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Philadelphia To Give Away Nearly $400,000 In Vaccine Prizes

Katie Blackley
90.5 WESA
The interior of the Franklin Institute in Philadelphia in early 2020.

Philadelphia Mayor Jim Kenney announced Monday that the city will be giving away cash prizes as part of a multiweek lottery to entice residents to get vaccinated for COVID-19.

The sweepstakes will include three drawings with chances to win up to $50,000 and is a partnership between the city, the Wharton School at The University of Pennsylvania and the Black Doctors COVID-19 Consortium. Each of the drawings will award 12 prizes, with half being reserved for people in a designated undervaccinated zip code.

Several states including Ohio, New York, New Mexico, Colorado, Oregon and Maryland are running financial incentive lotteries to increase the number of people seeking out vaccines. Researchers at UPenn said the lotteries have shown success in motivating people to get vaccinated in many of those states, but the Philadelphia partners said they wanted to design a program to target the neighborhoods with the lowest vaccine rates.

“Incentives in general are raising a lot of interest around the country and in Philadelphia,” said acting Philadelphia Health Commissioner Cheryl Bettigole, saying she was open to discussing other possible incentives. “They seem to be powerful not as a sole way to get people vaccinated, but as a way to get some people vaccinated.”

Bettigole said the sweepstakes might not motivate people who still have medical or other concerns about getting the vaccine to go, but could motivate others who have had issues making time in their work schedule, finding child care or prioritizing the appointments to make it to the neighborhood clinics where the city is now focusing its efforts.

The first drawing on June 21 includes six $1,000 prizes, four $5,000 prizes and two $50,000 prizes. People living in the 19126 zip code in north Philadelphia including parts of the East and West Oak Lane neighborhoods will be awarded half the prizes in those categories.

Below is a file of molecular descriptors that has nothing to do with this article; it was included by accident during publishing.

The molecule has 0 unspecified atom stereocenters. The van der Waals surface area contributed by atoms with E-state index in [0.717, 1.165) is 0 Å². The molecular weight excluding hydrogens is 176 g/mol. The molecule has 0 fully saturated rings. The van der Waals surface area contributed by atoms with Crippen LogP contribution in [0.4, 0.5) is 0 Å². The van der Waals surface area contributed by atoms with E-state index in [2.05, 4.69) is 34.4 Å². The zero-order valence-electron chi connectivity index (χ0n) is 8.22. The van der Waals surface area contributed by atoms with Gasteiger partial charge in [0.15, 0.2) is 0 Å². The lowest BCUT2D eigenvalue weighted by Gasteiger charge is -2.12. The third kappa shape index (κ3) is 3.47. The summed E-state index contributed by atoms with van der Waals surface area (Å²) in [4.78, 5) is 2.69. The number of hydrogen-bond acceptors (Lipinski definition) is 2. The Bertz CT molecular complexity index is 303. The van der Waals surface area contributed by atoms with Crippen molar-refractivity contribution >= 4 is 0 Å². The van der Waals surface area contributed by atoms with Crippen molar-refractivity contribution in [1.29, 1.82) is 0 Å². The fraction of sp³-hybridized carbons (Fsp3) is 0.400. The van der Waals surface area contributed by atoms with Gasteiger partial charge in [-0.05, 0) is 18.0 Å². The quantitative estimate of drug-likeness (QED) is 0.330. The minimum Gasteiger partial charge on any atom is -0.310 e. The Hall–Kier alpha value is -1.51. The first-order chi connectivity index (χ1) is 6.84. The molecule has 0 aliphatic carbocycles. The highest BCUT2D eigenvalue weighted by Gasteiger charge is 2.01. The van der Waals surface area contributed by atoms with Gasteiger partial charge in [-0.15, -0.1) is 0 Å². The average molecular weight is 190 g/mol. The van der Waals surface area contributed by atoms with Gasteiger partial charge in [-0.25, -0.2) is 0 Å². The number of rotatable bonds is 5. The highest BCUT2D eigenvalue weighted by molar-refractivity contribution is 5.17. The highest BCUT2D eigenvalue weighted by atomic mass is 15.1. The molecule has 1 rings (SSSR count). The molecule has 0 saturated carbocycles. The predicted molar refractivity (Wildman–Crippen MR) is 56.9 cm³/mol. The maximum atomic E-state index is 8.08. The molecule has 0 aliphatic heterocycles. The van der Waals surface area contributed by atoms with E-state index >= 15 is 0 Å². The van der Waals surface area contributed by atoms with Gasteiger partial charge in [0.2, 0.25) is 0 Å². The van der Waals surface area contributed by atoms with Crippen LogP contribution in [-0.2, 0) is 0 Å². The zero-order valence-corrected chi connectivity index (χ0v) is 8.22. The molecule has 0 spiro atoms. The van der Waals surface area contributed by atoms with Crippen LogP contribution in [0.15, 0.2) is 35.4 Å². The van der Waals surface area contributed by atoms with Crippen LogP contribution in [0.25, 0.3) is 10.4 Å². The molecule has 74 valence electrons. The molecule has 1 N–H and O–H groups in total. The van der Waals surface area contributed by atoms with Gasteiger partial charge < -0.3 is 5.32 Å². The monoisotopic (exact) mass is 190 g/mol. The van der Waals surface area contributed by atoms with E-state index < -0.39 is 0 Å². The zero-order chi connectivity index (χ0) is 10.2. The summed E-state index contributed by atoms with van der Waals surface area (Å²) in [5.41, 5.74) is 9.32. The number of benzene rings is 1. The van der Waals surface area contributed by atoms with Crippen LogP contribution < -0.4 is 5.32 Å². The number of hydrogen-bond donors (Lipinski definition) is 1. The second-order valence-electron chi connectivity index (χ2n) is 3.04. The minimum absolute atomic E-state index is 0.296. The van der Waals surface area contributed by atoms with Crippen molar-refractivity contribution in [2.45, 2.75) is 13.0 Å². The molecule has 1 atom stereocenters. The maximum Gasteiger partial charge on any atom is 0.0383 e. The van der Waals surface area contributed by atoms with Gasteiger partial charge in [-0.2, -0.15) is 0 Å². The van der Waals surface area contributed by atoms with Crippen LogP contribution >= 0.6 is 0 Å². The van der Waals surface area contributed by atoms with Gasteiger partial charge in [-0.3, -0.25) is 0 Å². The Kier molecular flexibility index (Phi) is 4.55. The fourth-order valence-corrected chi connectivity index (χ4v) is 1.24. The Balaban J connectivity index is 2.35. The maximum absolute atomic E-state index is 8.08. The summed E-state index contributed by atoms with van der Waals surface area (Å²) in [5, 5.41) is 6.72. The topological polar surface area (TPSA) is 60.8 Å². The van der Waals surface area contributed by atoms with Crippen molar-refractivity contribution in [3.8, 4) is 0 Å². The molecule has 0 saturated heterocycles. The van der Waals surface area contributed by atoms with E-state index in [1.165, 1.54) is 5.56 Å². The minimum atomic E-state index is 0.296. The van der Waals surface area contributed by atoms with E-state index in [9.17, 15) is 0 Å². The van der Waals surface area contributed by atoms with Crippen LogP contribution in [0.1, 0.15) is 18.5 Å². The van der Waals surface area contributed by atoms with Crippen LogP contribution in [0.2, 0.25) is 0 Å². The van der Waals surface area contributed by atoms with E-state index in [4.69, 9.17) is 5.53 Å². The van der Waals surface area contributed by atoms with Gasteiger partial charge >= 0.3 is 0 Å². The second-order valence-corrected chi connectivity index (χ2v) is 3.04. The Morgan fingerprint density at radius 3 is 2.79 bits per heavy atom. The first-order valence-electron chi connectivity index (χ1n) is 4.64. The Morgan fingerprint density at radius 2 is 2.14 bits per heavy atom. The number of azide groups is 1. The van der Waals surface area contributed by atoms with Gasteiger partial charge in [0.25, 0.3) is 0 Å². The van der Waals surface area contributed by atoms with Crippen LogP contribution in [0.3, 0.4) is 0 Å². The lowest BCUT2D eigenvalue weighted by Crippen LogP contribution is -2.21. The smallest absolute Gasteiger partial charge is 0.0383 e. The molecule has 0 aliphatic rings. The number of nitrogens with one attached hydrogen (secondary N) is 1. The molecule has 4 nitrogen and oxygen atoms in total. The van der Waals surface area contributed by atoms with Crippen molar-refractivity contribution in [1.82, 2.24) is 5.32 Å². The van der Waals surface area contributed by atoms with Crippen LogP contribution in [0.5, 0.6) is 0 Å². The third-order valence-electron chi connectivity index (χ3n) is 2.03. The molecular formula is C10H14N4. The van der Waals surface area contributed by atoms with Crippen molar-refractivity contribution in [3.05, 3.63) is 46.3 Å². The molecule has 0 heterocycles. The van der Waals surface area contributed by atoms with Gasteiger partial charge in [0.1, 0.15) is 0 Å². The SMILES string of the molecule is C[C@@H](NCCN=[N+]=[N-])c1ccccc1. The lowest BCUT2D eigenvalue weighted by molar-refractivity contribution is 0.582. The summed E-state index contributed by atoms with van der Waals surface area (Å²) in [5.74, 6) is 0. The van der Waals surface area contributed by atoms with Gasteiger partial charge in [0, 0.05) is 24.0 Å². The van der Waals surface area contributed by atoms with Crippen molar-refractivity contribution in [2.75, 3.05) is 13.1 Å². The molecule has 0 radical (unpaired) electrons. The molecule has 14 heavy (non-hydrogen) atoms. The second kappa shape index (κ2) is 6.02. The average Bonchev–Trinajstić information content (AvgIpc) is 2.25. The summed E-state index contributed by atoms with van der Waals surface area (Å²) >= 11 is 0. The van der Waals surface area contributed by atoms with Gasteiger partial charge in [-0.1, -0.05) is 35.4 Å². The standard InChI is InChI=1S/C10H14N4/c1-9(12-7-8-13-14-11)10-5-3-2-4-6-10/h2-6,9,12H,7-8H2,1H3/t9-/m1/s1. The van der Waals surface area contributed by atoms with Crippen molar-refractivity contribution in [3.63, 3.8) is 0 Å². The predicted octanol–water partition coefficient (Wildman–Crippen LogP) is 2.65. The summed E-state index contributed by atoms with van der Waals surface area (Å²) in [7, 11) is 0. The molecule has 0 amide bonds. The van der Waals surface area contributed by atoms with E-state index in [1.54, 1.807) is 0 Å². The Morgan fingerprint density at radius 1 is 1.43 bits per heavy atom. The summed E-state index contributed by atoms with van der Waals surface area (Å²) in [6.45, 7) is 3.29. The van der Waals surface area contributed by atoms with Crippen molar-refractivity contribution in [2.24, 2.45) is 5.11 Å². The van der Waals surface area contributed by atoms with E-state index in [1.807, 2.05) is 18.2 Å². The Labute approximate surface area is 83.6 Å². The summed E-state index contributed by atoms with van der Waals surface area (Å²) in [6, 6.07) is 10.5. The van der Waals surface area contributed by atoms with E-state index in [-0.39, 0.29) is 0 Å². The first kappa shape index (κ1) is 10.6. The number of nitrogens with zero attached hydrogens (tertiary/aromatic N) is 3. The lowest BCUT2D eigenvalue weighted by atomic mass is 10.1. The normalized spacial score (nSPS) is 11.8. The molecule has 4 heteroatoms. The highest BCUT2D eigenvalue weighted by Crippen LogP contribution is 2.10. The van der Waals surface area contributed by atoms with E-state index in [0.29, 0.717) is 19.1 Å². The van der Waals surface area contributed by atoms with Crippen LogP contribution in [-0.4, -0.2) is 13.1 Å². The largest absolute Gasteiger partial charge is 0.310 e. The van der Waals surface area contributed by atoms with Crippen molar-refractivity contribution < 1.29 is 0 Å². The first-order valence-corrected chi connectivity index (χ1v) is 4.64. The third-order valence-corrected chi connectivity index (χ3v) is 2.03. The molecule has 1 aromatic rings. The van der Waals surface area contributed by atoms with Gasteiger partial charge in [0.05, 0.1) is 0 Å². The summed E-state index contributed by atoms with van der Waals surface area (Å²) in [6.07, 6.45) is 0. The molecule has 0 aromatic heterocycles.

City health department officials have said that zip code is one of the 20 least vaccinated in the city, and was chosen at random. Department records showed about 721,000 people, more than half of the city’s eligible residents, had been fully vaccinated as of Monday. Another almost 200,000 residents had received their first dose of the vaccine, meaning more than two-thirds of the city's eligible residents had received at least one dose.

The next two drawings on July 6 and July 19 will include the same prizes but will feature different under vaccinated zip codes to receive special consideration during those drawings, city officials said.

Wharton professor Katy Milkman, who studies behavioral economics and decision making, said that anyone who has already been vaccinated is also eligible for the drawing and encouraged people to sign up for the drawing on the city's vaccination sweepstakes website, by phone or by text to make sure that they are in the city drawing database. Chosen winners will be required to confirm they have received at least one dose of the vaccine and to approve a check with the jurisdiction where they received the vaccine.

Milkman said the program in Philadelphia is designed to pique people's sense of regret. If they sign up as interested but don't follow through on getting vaccinated, and their name is drawn, even for the $1,000 prize, there will be a sense of regret over not making time.

“Knowing that that's a possibility is highly motivating,” she said.